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Oh this? It's my ring with my dead cat in it

December 05, 2012|By Zara Husaini @zarhus

The world is composed of two kinds of people: those who want to be placed in the ground after death and those who want their lifeless bodies to go up in flames.

And then there are the people like Rusty VandenBiesen.

Rusty never felt at peace with either of those options, according to his brother, Dean.  He began exploring other options until he struck gold.  

The brothers came up with the idea of – prepare yourself for this - using remains of the deceased in jewelry.  “He realized that carbon is one the main parts of the body,” Dean said.  They extract that carbon from the cremated body and use it to created a jewel. 

The pieces are sold at the Elk Grove jewelry store appropriately named “Life Gem” (maybe it should have been called DeathGem? No? Too soon?)

The entire process takes place in the store and occurs over a 6 to 9 month period.  Prices vary and according to VandenBiesen, about 80 percent of their customers opt to have deceased humans memorialized in jewels – the rest prefer to immortalize their pets.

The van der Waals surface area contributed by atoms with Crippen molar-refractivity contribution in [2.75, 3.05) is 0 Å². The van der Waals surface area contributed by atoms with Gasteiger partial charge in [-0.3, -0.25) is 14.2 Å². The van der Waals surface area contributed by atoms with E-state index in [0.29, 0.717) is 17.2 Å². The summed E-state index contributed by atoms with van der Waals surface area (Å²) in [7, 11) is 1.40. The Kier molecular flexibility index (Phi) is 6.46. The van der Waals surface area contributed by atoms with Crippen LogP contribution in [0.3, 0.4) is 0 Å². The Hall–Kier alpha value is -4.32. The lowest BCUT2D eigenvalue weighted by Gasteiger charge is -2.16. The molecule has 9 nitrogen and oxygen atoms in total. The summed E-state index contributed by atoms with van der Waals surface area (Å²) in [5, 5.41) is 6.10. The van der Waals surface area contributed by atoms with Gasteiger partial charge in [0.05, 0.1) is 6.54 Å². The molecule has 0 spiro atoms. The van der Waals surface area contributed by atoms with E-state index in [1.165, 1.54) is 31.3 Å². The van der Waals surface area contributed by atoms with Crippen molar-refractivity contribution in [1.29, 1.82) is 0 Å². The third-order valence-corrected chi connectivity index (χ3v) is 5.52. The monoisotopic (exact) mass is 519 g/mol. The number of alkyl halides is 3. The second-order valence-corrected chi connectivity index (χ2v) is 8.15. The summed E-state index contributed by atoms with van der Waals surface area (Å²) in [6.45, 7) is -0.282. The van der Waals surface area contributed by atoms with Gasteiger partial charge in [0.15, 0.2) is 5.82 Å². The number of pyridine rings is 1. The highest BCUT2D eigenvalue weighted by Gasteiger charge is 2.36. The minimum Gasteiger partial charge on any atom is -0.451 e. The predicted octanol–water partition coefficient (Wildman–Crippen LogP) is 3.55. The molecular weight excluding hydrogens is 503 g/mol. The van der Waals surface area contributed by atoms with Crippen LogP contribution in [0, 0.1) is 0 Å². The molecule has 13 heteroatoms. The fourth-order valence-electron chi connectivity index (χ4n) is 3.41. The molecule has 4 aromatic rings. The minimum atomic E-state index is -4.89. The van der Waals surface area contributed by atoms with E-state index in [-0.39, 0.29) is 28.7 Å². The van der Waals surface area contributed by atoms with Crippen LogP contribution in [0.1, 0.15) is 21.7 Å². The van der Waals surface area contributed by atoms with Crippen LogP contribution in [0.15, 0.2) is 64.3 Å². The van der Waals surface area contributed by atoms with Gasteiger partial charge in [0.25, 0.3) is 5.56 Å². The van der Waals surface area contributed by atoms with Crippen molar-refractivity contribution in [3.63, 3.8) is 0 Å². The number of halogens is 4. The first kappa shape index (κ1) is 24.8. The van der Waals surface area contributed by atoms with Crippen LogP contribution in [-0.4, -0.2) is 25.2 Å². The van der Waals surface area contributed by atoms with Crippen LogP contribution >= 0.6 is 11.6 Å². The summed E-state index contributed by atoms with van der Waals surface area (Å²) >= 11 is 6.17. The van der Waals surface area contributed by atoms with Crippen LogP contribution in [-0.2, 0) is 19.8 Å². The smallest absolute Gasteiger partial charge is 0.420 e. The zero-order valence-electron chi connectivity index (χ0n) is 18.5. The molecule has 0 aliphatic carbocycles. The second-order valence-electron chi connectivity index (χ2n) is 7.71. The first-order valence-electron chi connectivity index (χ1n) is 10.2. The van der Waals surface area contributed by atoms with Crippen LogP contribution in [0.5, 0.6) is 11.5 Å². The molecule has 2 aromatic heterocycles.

Not everyone has heard of this service, but that isn’t to say it’s gone unnoticed.  Dean VandenBiesen, the store’s vice president, said they get orders from all around the world.  There are LifeGem locations in Tokyo, England and the Netherlands as well. 

Of course, not everyone agrees with the VandenBiesens’ practice.  They do receive emails from naysayers, and some funeral homes have refused to cooperate with them.  Still, VandenBiesen said sentiments are generally positive.  “It’s not for every but the people who do it, they love it,” he said.

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